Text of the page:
|Council:||Newry, Mourne and Down|
Kilkeel is a small town in County Down. It is the main fishing port on the Down coast, and its harbour houses one of the largest fishing fleets in Ireland. It had a population of 6,338 people according to the 2001. The town contains the ruins of a 14th-century church and fort, winding streets and terraced shops.
A short distance to the northeast lies the much smaller settlement of Maghereagh.
Kilkeel sits on a plain south of the Mourne Mountains. It stretches along the southern coast of County Down, from Carlingford Lough in the west to Annalong in the east. The town is at the foot of a river that flows southwards from the Mournes. Four miles southwest of Kilkeel is Cranfield Point, a small peninsula that marks the southernmost point of the county.
The settlement is named after the townland of Kilkeel, in which it began. Over time, the urban area has grown into the neighbouring townlands. They include:
|Derryoge||(Doire Ríóg: Ríog's oak wood)|
|Drumcro||(Druim Cró: ridge of the fold/enclosure)|
|Kilkeel||(Cill Chaoil: narrow church)|
|Magheramurphy||(Machaire Mhurchaidh: Murphy's plain)|
Kilkeel takes its name from the old church overlooking the town, built in 1388 and dedicated to "St Colman Del Mourne." It was thought to be the principal Church in a group which included Kilmegan and Kilcoo despite the fact that Kilkeel was very sparsely populated in the Middle Ages. There are references to Kilkeel as a Christian settlement as far back as the 11th century. The cemetery attached to the church was used for burials until 1916. The last burials at the cemetery were victims of a collision between two steamers the Retriever and the SS Connemara in Carlingford Lough.
On 30 May 1918 a fleet of Kilkeel fishing boats was sunk by the U-boat UB-64 under the command of Otto von Schrader. The boats sunk, 12 miles off the coast of County Down, included the Jane Gordon, Cyprus, Never Can Tell, St Mary, Sparkling Wave, Lloyds, Marianne Macrum and the motor vessel Honey Bee. Only two boats, Moss Rose and Mary Joseph, were not sunk and the crews returned to port on those boats. The Mary Joseph (N55) is now in the Ulster Folk and Transport Museum.
Fishing is a major industry in Kilkeel, with Kilkeel Harbour the home port for the largest fishing fleet in Ulster. There are fish-processing factories around the port, pleasure angling off the piers and lobster farming along the coastline. The relatively young Whitewater Brewery (est 1996) makes what is said to be one of the finest ales in Ireland, called Belfast Ale.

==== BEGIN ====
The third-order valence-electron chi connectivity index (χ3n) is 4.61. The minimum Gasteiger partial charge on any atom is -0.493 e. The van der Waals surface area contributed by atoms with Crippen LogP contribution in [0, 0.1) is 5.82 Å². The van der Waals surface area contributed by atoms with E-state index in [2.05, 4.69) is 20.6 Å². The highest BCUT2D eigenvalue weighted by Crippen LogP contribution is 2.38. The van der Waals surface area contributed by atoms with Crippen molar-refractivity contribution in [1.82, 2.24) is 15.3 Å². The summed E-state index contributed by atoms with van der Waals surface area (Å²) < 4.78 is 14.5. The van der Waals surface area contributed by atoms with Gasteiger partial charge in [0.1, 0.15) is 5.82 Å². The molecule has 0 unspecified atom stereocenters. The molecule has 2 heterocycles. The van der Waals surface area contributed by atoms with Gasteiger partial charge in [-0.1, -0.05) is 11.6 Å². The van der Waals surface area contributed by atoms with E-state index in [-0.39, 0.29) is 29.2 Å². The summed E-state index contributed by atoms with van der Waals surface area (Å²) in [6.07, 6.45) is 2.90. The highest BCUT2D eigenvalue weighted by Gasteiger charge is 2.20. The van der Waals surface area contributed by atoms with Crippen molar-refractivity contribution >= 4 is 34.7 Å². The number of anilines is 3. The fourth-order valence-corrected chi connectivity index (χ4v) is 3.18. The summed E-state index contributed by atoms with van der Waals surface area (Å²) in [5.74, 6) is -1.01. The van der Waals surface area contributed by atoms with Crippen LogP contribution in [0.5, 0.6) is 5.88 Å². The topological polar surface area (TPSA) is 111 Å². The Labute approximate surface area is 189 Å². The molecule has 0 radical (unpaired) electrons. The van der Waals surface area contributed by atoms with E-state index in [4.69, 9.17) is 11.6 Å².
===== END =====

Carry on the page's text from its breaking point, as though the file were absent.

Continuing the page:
In recent years BE Aerospace has become the largest employer in the area manufacturing aircraft seats for a worldwide customer base.
The town of Kilkeel has a strong Unionist heritage. But while, in 2001, the ward of Kilkeel Central was recorded as 69% Protestant (21% Catholic, 10% other), the ward of Kilkeel South was only 37% Protestant (55% Catholic, 7% other).
Most popular sports in the Kilkeel area include Association football, fishing, Gaelic football, golf, hockey, hurling and swimming.
Kilkeel Hockey Club plays at McAuley Park, fielding three men's teams and two ladies' teams. Kilkeel is the only hockey club in the Mourne area, drawing players from the whole of the Mourne area, with Annalong providing a considerable number of its players.
Local football teams include Ballyvea FC, Kilkeel FC, Valley Rangers FC, Kilkeel Athletic and the Mourne Rovers. With the exception of Kilkeel Athletic, the local football clubs play in the SK Holmes Newcastle League. Gaelic football clubs include An Riocht, Atticall, Ballymartin, Longstone and Glasdrumman.
There are two local golf courses, Kilkeel Golf Course and Cranfield Pitch and Putt.
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